Tanen’s view of women directing in Hollywood: “Earlier, there physically weren’t that many women remotely equipped to direct because they hadn’t been allowed to get into that position. But now the lid is off. It certainly is here. We’re really trying.”

But old attitudes die hard. Directing has been traditionally regarded as a man’s job, complete with boots, riding whip and bullhorn. “The kind of strength needed to direct has nothing to do with brute force,” Norman Lear emphasizes. “It has to do with strength of character. A deeper voice does not a director make.”

Lear talks in terms of individuals, rather than male/female–an approach women welcome. They object to being lumped together as representatives of their gender. “When it’s a woman, they move it into a generalization,” complains Phyllis Geller, a top KCET executive and a former president of Women in Film (a group of professional women who work in the film and television industries).

“Women have to do twice as well to achieve the same thing. We do give each other a bad name if we don’t do good work. If one woman causes trouble, the next five will have problems.”

In some industries, lawsuits have been successful in improving women’s positions. But many consider the entertainment industry to be unique. “A corporate mentality will respond to affirmative action, but a creative mentality won’t,” suggests Deborah Aal, president of the Leonard Goldberg Co.

Dawn Steel, president of production at Paramount, dismisses the thought of lawsuits. “It’s about talent, not lawsuits,” she says. “I don’t want to be in the position where I thought I got the job because I was a woman. No other woman wants to be in that position either.”

The DGA did try litigation. After the 1980 statistics were made public, the DGA encouraged production companies to adopt voluntary affirmative-action programs. It also attempted, unsuccessfully, to get producers to agree to having one out of every 13 TV episodes directed by a woman.

In 1983, when it was felt that little progress had been made, the DGA filed class-action lawsuits against Warner Bros. and Columbia Pictures, alleging discrimination in the companies’ hiring of women and ethnic minorities represented by the guild.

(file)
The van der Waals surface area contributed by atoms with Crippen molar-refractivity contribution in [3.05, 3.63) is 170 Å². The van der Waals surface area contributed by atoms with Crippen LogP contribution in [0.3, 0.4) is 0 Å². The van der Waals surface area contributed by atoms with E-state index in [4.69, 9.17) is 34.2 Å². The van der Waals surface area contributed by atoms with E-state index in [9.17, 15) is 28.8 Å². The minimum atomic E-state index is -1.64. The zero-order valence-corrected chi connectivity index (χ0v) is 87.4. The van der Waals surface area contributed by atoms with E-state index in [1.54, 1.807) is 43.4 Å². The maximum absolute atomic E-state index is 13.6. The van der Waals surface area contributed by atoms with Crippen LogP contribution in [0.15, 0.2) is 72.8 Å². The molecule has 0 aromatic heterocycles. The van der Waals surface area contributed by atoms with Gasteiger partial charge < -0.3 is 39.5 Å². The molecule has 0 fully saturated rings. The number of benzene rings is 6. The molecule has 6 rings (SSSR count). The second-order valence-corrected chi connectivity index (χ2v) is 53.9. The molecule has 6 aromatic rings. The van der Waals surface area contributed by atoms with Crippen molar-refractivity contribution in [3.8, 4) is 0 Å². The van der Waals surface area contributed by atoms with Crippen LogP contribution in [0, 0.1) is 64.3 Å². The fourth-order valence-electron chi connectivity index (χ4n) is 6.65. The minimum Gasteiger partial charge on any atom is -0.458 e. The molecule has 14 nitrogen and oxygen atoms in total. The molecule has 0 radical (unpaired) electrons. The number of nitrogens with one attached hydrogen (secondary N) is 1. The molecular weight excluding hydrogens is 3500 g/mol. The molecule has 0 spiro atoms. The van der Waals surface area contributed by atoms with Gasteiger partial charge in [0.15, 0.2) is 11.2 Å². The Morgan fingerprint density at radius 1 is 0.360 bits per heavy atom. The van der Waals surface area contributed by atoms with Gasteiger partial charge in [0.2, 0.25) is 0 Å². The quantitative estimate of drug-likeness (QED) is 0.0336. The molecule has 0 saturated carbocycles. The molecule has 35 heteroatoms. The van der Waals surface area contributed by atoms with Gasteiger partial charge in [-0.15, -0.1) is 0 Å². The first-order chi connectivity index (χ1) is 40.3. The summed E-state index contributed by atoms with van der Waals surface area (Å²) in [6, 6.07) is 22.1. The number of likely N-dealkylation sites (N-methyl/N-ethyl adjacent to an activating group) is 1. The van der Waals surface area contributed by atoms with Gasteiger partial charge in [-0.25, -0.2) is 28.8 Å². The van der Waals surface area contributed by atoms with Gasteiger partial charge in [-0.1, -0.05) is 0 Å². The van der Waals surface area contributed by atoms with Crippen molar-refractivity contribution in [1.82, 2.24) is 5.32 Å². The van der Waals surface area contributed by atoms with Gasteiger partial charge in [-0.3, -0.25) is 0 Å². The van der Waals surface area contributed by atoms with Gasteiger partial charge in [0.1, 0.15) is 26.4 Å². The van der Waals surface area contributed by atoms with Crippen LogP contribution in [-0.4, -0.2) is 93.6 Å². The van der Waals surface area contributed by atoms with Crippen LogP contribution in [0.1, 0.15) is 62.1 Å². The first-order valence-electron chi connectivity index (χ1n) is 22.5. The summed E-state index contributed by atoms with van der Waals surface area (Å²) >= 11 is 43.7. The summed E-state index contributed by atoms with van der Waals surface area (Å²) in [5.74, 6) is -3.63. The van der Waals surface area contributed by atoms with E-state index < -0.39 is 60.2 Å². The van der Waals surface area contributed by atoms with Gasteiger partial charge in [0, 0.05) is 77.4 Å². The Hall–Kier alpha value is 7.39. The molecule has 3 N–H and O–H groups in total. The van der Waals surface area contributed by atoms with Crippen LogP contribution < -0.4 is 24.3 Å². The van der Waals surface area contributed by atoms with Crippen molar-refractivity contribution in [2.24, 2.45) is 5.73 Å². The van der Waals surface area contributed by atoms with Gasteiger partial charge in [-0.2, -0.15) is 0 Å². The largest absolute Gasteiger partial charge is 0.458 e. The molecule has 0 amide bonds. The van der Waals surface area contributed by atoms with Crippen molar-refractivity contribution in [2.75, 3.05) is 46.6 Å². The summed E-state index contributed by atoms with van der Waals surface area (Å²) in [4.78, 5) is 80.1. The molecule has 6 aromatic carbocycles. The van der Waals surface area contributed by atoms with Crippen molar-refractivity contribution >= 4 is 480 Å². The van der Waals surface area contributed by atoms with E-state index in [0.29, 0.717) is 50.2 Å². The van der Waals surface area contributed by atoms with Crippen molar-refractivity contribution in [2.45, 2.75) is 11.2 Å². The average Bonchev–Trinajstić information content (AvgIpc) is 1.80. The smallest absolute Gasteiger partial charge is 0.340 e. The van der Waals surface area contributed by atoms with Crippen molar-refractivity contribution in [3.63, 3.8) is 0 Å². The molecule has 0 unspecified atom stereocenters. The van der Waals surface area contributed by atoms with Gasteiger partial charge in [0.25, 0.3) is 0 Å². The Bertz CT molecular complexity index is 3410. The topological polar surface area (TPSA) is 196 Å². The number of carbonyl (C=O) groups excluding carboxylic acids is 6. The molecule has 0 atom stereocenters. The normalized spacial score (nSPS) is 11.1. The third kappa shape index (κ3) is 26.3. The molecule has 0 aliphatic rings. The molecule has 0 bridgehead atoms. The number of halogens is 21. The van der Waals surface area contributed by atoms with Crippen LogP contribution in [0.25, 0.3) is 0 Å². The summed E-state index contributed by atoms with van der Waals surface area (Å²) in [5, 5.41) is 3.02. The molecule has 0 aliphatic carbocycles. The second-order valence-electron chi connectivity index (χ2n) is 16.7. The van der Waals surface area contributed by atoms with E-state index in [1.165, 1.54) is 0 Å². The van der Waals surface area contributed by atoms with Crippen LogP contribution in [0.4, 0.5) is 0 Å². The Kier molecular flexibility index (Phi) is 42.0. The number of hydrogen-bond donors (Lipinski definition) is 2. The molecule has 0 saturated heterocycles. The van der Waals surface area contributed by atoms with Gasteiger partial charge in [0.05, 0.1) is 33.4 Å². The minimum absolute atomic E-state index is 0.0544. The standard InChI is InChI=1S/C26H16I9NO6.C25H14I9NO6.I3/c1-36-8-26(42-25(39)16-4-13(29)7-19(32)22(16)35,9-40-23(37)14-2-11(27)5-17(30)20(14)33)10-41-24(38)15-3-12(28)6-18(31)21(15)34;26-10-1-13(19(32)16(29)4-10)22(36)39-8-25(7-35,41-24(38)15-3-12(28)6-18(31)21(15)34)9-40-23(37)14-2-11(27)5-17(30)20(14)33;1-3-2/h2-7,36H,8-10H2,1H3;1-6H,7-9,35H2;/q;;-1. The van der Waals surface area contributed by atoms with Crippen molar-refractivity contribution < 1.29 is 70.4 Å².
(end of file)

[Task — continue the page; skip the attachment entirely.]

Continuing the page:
In August, 1985, the cases were dismissed. In brief, Judge Pamela Rymer ruled on counter-claims filed by the two studios. The studios argued that the DGA contract gives directors the right to select the first assistant director, and the first assistant the right to select the second assistant.”

WD/NBC is grateful to Nancy Mills and the LA Times. Drawings by Daniel Dejean.



American Women Directors & the DGA


By Maria Giese, cialis MFA

In 1979, help there were very few women director members of the Guild— and they weren’t getting much work.  So six distinguished women director members (including recipients of a Peabody, an Oscar, and an Emmy nomination), who could not get hired, decided to ask the Guild how many women were actually getting directing jobs.

Luckily, that year the Guild had computerized their data system, and when the six women asked for and received those files, they pored over them for the next twelve months.  What they learned was disturbing: the employment numbers for women directors was just ½ of 1%. They presented the results of their research to Michael Franklin, then National Executive Secretary of the DGA.  He agreed that something had to be done.

The six directors then formed the Director’s Guild “Women’s Committee.”  The following year, they invited women of all guild categories to join.  During the next two years, from
1981 to 1983, Michael Franklin tried to get the studios and TV production companies to improve the hiring of women DGA members.  The Guild, in conjunction with the Women’s Committee, set up meeting after meeting to encourage production companies to interview women members; they circulated directors’ reels, discussed possible ‘set-asides’ (a specific number of directing slots for women)– all to no avail.

The studios and production companies were intransigent.  After one final attempt, when none of the invited executives showed up for a scheduled meeting, which included coffee and an inordinate number of Danish pastries, Franklin, fed up, made his historic decision. It was time to sue.

That event was dubbed “The Danish Debacle.”

In 1983, Ronald Reagan was president.  The Guild went to work.  It hired a law firm and expanded the suit to include ethnic minorities.  The named defendants were Columbia Pictures, Paramount, and Warner Bros studios.  Almost immediately, other studios and production companies began to find that heretofore unqualified women and minorities were suddenly stellar candidates for jobs; the hiring statistics for women and minorities began to climb.

In the interim, President Reagan had nominated Judge Pamela Rymer to a seat on the United States District Court for the Central District of California.  Though class action suits against police and fire departments, for instance, were common at the time, the film business was, and is, a strange combination of art and commerce.  There are no qualifying tests for directors.  Traits that might define a director are amorphous and subjective.